It was Wilbert Montgomery's coming out party and it happened in Washington on September 10, 1978. The fact that the Eagles will be opening the regular season in Washington on the same date this year stirs the memory.
Montgomery was a part-time player as a rookie in 1977. He was a sixth-round draft pick from Abilene Christian, painfully shy and not at all certain he belonged in the NFL. Coach Dick Vermeil wisely brought him along slowly, using him on kick returns (he led the NFC with a 26-yard average) but not playing him very much at running back.
Vermeil did not start Montgomery until the final week of the regular season, a meaningless affair against the New York Jets at a cold, rain-soaked Veterans Stadium. Only 19,241 fans turned out, the smallest crowd to see an Eagles regular season game at the Vet, not counting the 1987 strike game. But those who came got a glimpse of the future as Montgomery rushed for 102 yards and scored two touchdowns.
Jim Brown was broadcasting the game for CBS. I rode in the elevator with him after the game and he asked: "Where have they been hiding that number 31? That kid can play." Coming from the great Jim Brown, a man not known for lavish praise, especially for running backs, it was a telling observation.
The next summer, Vermeil installed Montgomery as his lead back but among the fans and media there still was a question of just how good he would be and how long he would last. His college career was often interrupted by injuries and several NFL teams took him off their draft boards because they considered him a medical risk. That's how he was still available at the 154th pick.
But that day - September 10, 1978 in Washington - was when Montgomery hit the big time, scoring four touchdowns. He was only the fourth player in team history to score four touchdowns in one game. The others were Clarence Peaks (1958 vs. the Cardinals), Tommy McDonald (1959 vs. the Giants), and Ben Hawkins (1969 vs. Pittsburgh).
Montgomery scored on a 34-yard run, an 8-yard run, a 5-yard run, and he caught a 10-yard touchdown pass from quarterback Ron Jaworski. He actually scored a fifth touchdown but it was nullified by a penalty. The Eagles lost the game, 35-30, as Washington's Joe Theismann threw three touchdown passes but Montgomery's performance was an indication that better times were coming.
After the game, Montgomery disappeared into the tiny visitor's locker room at RFK Stadium. He was uncomfortable talking to the media and he knew there would be a crowd of reporters waiting for him so he tried to avoid it but there just weren't that many places to hide. Finally, he appeared and immediately was surrounded.
Montgomery spoke in a soft, polite whisper, rarely lifting his head. He was a kid from a small town (Greenville, Mississippi) and a small school who was unfamiliar with the whole notion of fame. He didn't like a lot of attention and he was uncomfortable being singled out when he believed football was a team game. He always credited his teammates, especially the offensive line, for whatever success he enjoyed.
What I remember about that day was the look of genuine disappointment on Montgomery's face. He kept saying, "This was a tough game to lose. ..."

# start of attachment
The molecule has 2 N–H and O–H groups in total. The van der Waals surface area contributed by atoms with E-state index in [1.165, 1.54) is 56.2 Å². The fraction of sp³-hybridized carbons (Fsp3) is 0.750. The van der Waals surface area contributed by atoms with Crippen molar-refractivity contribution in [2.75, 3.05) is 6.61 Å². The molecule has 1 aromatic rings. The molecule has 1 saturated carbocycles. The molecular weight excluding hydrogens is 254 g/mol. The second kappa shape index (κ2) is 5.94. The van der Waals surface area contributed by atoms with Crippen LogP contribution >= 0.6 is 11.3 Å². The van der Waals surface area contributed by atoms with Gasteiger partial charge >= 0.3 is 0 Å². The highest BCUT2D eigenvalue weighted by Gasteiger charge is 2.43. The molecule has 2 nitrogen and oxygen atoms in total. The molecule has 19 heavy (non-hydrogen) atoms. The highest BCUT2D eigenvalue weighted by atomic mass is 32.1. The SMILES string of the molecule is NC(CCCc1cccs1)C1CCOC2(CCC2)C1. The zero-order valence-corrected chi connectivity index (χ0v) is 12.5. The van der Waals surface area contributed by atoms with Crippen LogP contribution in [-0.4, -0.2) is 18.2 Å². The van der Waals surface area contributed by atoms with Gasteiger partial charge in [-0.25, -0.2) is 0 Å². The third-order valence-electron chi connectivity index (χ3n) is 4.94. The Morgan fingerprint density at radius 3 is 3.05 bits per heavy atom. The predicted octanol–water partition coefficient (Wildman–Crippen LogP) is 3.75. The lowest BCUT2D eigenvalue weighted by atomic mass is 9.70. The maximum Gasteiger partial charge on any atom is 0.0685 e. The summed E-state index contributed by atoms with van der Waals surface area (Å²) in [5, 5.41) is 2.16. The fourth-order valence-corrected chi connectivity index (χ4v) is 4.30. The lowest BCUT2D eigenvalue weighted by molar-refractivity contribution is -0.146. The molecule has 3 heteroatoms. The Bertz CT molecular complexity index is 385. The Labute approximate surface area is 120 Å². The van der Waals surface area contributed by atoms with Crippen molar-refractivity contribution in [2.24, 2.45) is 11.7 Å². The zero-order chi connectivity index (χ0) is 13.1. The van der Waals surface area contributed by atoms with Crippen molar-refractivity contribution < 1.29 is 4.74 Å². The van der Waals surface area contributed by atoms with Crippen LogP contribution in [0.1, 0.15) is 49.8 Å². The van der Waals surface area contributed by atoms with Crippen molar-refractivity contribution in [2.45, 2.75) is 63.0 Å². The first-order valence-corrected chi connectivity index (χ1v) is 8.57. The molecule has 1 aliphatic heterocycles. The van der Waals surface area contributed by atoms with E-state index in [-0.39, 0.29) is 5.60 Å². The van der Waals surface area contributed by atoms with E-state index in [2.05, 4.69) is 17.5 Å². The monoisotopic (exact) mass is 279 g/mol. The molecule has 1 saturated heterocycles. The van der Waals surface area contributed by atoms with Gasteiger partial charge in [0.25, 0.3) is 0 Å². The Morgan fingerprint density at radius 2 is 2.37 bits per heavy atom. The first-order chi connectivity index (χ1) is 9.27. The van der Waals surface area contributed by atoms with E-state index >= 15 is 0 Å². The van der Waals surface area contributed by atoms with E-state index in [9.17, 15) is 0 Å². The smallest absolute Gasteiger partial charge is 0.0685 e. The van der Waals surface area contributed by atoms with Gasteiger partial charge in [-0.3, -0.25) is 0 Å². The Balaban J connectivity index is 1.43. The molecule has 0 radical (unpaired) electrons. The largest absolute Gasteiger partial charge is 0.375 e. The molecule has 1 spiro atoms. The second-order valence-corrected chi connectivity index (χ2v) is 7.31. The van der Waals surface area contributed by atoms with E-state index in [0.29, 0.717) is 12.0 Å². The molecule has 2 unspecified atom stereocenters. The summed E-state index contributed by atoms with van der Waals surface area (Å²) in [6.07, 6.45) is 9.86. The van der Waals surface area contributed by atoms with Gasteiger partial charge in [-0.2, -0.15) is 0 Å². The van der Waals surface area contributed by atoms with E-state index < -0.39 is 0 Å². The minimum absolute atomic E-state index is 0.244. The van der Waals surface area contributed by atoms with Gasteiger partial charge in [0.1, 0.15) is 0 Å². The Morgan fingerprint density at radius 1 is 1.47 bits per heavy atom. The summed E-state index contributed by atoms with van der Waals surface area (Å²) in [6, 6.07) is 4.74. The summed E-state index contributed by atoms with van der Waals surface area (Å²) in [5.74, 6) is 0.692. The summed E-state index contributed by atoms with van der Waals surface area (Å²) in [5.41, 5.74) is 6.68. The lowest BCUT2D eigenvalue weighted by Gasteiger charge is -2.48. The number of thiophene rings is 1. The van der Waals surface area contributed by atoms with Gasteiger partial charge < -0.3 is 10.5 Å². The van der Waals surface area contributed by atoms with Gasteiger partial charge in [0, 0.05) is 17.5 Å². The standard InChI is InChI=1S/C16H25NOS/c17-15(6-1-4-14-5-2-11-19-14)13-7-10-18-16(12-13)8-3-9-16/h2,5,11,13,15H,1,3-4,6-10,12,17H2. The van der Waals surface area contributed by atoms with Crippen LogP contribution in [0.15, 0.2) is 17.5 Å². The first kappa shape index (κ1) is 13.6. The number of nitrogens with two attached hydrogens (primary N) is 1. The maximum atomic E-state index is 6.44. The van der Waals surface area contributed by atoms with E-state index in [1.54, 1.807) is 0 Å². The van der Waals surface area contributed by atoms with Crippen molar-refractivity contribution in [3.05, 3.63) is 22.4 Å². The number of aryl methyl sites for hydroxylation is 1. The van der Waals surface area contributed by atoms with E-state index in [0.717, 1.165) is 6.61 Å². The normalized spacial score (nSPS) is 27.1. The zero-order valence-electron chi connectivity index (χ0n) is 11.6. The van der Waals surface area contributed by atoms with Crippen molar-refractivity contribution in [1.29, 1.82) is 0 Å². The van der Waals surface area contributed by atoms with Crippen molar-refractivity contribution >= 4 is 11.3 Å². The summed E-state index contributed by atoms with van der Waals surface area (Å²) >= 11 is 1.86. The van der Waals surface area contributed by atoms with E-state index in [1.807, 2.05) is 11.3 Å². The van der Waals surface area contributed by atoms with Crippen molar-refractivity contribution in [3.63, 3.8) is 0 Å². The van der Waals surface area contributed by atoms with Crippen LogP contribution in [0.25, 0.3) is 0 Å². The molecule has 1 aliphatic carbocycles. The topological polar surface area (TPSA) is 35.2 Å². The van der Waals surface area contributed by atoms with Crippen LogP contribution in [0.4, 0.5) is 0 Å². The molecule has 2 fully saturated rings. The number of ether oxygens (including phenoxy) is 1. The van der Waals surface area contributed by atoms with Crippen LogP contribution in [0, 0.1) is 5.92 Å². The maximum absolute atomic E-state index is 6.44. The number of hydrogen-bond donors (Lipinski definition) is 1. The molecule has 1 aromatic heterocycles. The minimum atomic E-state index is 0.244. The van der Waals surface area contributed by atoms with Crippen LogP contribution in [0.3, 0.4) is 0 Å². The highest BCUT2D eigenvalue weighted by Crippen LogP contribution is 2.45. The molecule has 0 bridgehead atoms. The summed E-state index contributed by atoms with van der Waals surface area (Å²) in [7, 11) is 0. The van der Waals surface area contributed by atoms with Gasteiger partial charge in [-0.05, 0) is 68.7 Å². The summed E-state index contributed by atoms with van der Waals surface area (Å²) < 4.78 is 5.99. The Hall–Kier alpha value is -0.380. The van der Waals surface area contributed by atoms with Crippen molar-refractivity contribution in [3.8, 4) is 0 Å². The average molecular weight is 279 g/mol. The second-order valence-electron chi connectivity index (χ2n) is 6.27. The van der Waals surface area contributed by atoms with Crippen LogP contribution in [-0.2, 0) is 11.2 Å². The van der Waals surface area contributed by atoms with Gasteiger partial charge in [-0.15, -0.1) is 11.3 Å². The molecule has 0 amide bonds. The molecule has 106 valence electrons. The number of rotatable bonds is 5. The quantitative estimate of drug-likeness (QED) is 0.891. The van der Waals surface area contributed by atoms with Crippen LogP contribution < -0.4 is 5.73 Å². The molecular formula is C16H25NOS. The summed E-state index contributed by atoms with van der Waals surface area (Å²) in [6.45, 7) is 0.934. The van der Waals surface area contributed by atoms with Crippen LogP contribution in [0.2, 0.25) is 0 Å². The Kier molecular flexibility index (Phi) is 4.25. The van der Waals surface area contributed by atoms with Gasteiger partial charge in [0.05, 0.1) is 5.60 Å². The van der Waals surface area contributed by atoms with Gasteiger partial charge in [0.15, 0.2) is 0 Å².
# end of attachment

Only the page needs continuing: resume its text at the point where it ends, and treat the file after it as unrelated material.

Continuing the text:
That's what mattered - the losing, not the four touchdowns.
If someone would remind him that he tied a team record or that he had proven he belonged in the NFL, anything like that, he would say, "It's still a loss."
That was Montgomery's approach throughout his career: he always played for the team. He cared little about individual honors. He never kept track of his statistics. If he set a record - which he did often - the media had to inform him. Even then he would shrug and say it was all about the guys up front.
But that September day in Washington really was the start of it. The next week, Montgomery rushed for 104 yards in a 24-17 win over New Orleans. The following week, he rushed for 111 yards in a 17-3 win over Miami. The week after that, he rushed for 144 yards as the Eagles overcame a 14-point deficit to defeat the Baltimore Colts, 17-14.
Montgomery finished the season with 1,220 yards rushing, a 4.7-yard average, and 10 touchdowns. He was the first Eagle to crack the 1,000-yard mark since Hall of Famer Steve Van Buren in 1949. He was voted into his first Pro Bowl and he led the Eagles to the playoffs for the first time since the 1960 championship season.
Montgomery ended his career in Philadelphia as the team's all-time leader with 6,538 yards rushing. LeSean McCoy finally passed him in 2014 (McCoy has 6,792 yards) but Montgomery is still the only player in Eagles history with multiple four-touchdown games. He did it a second time - again against the Redskins - in 1979.
*An award-winning writer and producer, Ray Didinger was inducted into the Pro Football Hall of Fame in 1995. He has also won six Emmy Awards for his work as a writer and producer at NFL Films. The five-time Pennsylvania Sportswriter of the Year is a writer and analyst for Comcast SportsNet. Didinger will provide Eagles fans a unique historical perspective on the team throughout the year for PhiladelphiaEagles.com. You can read all of his Eagles History columns here.